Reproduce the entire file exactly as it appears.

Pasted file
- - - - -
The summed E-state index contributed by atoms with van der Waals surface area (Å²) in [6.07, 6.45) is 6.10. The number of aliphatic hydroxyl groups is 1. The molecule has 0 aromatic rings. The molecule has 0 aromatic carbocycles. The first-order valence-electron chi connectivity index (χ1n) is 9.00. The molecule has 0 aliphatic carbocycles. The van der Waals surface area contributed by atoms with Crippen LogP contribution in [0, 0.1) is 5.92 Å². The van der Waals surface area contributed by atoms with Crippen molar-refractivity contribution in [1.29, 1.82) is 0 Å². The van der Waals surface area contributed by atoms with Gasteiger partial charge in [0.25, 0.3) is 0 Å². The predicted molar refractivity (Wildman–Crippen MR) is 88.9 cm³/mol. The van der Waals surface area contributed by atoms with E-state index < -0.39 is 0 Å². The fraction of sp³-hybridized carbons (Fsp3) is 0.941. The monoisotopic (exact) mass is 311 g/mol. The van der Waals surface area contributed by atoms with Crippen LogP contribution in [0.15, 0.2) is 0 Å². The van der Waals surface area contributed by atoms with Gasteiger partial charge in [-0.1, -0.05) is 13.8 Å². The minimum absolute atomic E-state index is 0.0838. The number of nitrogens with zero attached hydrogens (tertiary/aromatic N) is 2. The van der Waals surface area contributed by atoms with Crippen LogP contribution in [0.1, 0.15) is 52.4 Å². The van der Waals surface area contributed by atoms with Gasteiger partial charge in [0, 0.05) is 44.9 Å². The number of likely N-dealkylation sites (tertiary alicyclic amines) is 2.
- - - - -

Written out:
The summed E-state index contributed by atoms with van der Waals surface area (Å²) in [6.07, 6.45) is 6.10. The number of aliphatic hydroxyl groups is 1. The molecule has 0 aromatic rings. The molecule has 0 aromatic carbocycles. The first-order valence-electron chi connectivity index (χ1n) is 9.00. The molecule has 0 aliphatic carbocycles. The van der Waals surface area contributed by atoms with Crippen LogP contribution in [0, 0.1) is 5.92 Å². The van der Waals surface area contributed by atoms with Crippen molar-refractivity contribution in [1.29, 1.82) is 0 Å². The van der Waals surface area contributed by atoms with Gasteiger partial charge in [0.25, 0.3) is 0 Å². The predicted molar refractivity (Wildman–Crippen MR) is 88.9 cm³/mol. The van der Waals surface area contributed by atoms with E-state index < -0.39 is 0 Å². The fraction of sp³-hybridized carbons (Fsp3) is 0.941. The monoisotopic (exact) mass is 311 g/mol. The van der Waals surface area contributed by atoms with Crippen LogP contribution in [0.15, 0.2) is 0 Å². The van der Waals surface area contributed by atoms with Gasteiger partial charge in [-0.1, -0.05) is 13.8 Å². The minimum absolute atomic E-state index is 0.0838. The number of nitrogens with zero attached hydrogens (tertiary/aromatic N) is 2. The van der Waals surface area contributed by atoms with Crippen LogP contribution in [0.1, 0.15) is 52.4 Å². The van der Waals surface area contributed by atoms with Gasteiger partial charge in [0, 0.05) is 44.9 Å². The number of likely N-dealkylation sites (tertiary alicyclic amines) is 2.